Derek Quinlan steps down from Quinlan Private

The founder and chairman of the Dublin-based firm Quinlan Private is stepping down this month. He has been gradually withdrawing his day-to-day involvement with the firm for at least a year and has been investing his personal wealth in property deals.

The end of an era at Quinlan Private has been reached after founder and chairman Derek Quinlan said he was stepping down from the firm after 20 years at the helm. He relinquishes his position at the end of the month.

Management of the Dublin-based company will be handed over to four partners: Olan Cremin, Peter Donnelly, Thomas Dowd, and Mark O’Donnell.

Quinlan, who will remain an investor with the firm according to a statement released today, has gradually been spending more time on his own real estate investments.

According to a report in the Irish Times today, his personal investments include a stake in the Citigroup tower in London’s Docklands which was acquired in 2007 for €1.2 billion. He was also an investor in the Madrid head office of Santander bank which was bought for €1.9 billion last year.

In a statement, Quinlan said: “Now I feel is the right time to retire from the partnership. We have been in business for 20 years having first opened our doors in May, 1989.” He added the firm had a well balanced leadership equipped to deal with the challenges presented by current business conditions, and over the medium-term to “sustain growth and development.”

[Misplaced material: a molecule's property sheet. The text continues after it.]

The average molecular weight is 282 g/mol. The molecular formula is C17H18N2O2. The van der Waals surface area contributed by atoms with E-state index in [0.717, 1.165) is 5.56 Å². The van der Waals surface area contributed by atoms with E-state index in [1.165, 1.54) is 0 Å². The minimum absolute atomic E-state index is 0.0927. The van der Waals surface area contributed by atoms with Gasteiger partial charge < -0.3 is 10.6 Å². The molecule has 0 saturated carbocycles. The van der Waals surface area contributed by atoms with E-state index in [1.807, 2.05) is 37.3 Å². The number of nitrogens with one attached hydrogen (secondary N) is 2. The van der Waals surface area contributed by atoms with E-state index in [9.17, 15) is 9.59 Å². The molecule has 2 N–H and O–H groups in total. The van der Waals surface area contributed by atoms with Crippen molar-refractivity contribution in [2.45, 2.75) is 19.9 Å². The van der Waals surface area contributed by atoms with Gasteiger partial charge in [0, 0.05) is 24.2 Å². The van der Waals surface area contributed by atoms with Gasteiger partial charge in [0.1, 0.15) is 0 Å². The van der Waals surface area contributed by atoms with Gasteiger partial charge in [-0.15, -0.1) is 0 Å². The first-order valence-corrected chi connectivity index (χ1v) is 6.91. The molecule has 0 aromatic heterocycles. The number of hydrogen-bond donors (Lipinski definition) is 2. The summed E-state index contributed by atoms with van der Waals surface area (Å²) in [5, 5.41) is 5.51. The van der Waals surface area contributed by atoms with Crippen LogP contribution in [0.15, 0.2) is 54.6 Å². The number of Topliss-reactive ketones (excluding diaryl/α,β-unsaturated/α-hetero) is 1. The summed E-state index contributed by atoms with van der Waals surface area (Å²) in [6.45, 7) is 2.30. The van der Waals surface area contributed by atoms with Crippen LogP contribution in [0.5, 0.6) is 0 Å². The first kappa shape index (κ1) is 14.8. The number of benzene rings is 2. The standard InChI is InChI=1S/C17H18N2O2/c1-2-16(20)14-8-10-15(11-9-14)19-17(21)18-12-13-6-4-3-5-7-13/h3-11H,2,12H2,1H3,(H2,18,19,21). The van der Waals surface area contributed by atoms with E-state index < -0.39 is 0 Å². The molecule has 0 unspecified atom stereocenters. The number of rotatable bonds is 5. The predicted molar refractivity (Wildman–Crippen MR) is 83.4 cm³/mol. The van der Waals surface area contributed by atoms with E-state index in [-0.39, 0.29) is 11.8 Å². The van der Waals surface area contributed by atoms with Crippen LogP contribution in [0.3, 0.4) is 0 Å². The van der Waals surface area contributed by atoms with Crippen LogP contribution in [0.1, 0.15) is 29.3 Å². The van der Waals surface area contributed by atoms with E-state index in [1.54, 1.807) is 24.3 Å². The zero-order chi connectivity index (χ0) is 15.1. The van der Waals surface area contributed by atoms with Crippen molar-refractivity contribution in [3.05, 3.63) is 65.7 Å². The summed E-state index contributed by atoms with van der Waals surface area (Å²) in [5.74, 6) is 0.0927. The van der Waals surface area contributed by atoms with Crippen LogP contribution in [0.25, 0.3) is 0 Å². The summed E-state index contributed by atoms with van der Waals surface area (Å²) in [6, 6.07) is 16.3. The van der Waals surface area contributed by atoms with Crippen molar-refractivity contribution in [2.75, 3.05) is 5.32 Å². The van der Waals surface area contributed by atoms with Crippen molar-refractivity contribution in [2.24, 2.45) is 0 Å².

His departure coincides with severe stress being experienced in Ireland with the near collapse of the Irish banks that played a huge part in providing cheap debt to groups like Quinlan to acquire large property assets such as budget hotel group Jurys Inns for €1.1 billion in 2007.

Just today Moody’s downgraded its ratings on the long-term senior unsecured debt securities of the six Irish financial institutions covered by the Government’s bank guarantee. Part of the reason is due to the provision of €3.5 billion to recapitalise Bank of Ireland and Allied Irish Bank and the provision of €3 billion to help Anglo Irish meet its loans. Anglo may require up to €4.5 billion more in government guarantees if its loan book continues to deteriorate, said Moody’s.

Alongside the banks, some Dublin-based firms investing in property have been severely wounded by the current downturn with many reporting that their clients are no longer in a position to invest in further deals.

First Equity Group, for example, collapsed at the end of last year. The firm had been considering opening up to institutional partners as Quinlan had done, but the credit crunch ended those plans.

Quinlan Private currently has more than €11 billion of assets under management primarily in Ireland, the UK, Western and Central Europe and the US. The portfolio includes hotels, offices, shopping centres and mixed residential complexes.

In 2007 it began raising its first opportunistic fund in a bid to broaden its investor base. Traditionally, the firm invested the funds of wealthy private Irish individuals in ‘club’ deals. However, in 2008 it closed European Strategic Real Estate on €400 million ($630 million) of equity commitments from US investors. The fund invests the equity alongside €325 million from Quinlan’s private UK and Irish clients in a separate vehicle.